Double-Dusted Fried Chicken

Updated April 20, 2016
Double-Dusted Fried Chicken
This image courtesy of Tom Eckerle

Editor's Note: What makes this Double-Dusted Fried Chicken recipe so darn delicious? The secret is in the "double-dusting" technique: the chicken is coated in two layers of seasoning before frying, which makes for a crispy fried chicken that's loaded with flavor. This is one of those easy chicken recipes that's sure to be a hit with family and friends - it takes less than an hour to make, so you can cook up this fried chicken for any dinner or gathering. It's a favorite of kids and adults alike!

Serves8 to 9

Cooking MethodFrying



Total Timeunder 1 hour

Make Ahead RecipeYes

Kid FriendlyYes

One Pot MealYes

OccasionFamily Get-together

Recipe CourseMain Course


Taste and TextureCrisp


  • 3 chickens (each about 3½ pounds), cut into serving pieces with livers, gizzards, and hearts reserved
  • 6 cups all-purpose flour
  • 2 tablespoons baking powder
  • ¼ cup salt
  • 2 tablespoons freshly milled black pepper
  • 1 tablespoon paprika
  • 2 tablespoons dried oregano
  • About 1 quart vegetable oil
  • 2 teaspoons dried thyme
  • 2 eggs, lightly beaten
  • Deep-frying thermometer


Wash the chicken pieces and pat dry with paper towels.

Mix the flour, baking powder, and seasonings together and divide between two paper bags.

Heat 1½ inches of oil in a large heavy skillet. Place the chicken pieces in a large bowl and toss with the eggs. Place 4 to 5 pieces in one bag and shake well. Repeat until all the chicken has been floured.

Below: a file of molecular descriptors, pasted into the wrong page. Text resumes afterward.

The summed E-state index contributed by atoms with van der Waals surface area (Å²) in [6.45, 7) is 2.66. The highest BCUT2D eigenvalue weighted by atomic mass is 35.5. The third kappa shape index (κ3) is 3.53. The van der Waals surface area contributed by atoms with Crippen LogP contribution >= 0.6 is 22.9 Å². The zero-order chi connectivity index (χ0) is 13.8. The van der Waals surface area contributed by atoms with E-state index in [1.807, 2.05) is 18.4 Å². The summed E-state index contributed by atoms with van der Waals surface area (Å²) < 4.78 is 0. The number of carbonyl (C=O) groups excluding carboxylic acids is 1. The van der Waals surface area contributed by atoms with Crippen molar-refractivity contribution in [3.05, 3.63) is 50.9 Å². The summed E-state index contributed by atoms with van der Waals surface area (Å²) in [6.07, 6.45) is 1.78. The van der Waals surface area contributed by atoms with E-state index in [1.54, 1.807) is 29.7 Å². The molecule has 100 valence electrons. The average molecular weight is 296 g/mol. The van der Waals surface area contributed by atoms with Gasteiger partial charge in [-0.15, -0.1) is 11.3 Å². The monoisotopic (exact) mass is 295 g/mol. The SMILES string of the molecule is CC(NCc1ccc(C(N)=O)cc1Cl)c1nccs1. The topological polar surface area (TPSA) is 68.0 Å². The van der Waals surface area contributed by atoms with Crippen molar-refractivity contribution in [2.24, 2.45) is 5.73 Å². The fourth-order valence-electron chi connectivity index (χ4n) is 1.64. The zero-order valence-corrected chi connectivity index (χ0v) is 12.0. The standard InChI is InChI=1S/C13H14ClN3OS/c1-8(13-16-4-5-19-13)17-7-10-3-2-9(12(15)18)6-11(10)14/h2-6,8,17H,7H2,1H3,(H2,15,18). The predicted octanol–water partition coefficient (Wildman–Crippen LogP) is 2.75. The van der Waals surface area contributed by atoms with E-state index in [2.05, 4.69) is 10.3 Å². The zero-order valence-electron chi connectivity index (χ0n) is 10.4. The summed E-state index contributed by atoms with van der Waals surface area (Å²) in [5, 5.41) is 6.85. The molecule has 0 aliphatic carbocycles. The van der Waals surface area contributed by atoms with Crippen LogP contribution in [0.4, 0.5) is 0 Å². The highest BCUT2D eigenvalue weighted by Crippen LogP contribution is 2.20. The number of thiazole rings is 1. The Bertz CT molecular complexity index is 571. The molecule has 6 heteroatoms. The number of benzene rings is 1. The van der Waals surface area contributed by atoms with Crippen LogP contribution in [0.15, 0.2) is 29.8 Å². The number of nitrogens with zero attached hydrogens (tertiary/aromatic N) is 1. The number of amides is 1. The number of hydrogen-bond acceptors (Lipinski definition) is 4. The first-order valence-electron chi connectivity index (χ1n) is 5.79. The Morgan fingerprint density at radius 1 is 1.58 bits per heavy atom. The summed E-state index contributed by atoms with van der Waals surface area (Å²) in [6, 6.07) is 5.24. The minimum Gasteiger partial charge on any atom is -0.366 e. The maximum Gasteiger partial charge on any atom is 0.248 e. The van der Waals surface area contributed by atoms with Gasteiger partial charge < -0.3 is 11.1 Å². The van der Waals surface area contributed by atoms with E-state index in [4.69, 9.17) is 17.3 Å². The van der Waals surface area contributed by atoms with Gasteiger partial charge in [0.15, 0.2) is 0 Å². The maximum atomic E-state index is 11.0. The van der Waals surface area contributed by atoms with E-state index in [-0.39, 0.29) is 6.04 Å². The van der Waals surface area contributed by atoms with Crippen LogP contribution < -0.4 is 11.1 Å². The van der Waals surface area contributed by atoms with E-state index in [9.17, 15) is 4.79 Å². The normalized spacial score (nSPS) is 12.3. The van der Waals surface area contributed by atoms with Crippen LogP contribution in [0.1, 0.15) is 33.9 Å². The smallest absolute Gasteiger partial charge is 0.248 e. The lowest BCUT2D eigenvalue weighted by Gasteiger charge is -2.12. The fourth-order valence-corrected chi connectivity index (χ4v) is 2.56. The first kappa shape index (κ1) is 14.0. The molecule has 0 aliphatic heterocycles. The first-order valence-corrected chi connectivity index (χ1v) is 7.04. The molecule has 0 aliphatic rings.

Quickly drop the chicken pieces in a bowl of ice water and place in the second bag. Shake well.

Fry in the hot oil (365°), turning from time to time, cooking slowly until the chicken is golden brown, 10 to 12 minutes for breasts and thighs, a few minutes longer for legs. Remove the giblets immediately after they turn golden. Depending on the size of the skillet, the oil will have to be changed at least twice.


Cream gravy is often a traditional accompaniment to this dish.



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Is this a joke? Why would anyone flour the chicken pieces, then dunk them in a bowl of ice water? don't you know the coating will come off in the water and make a complete mess? The other strange comment is that the oil may have to be changed two or more times during cooking. Nobody would do that - If one pot of oil doesn't work for cooking a chicken it's because the heat is too high of the cook is incompetent. Maybe I misunderstood, but I read the recipe three times, expecting I'd see something I missed.


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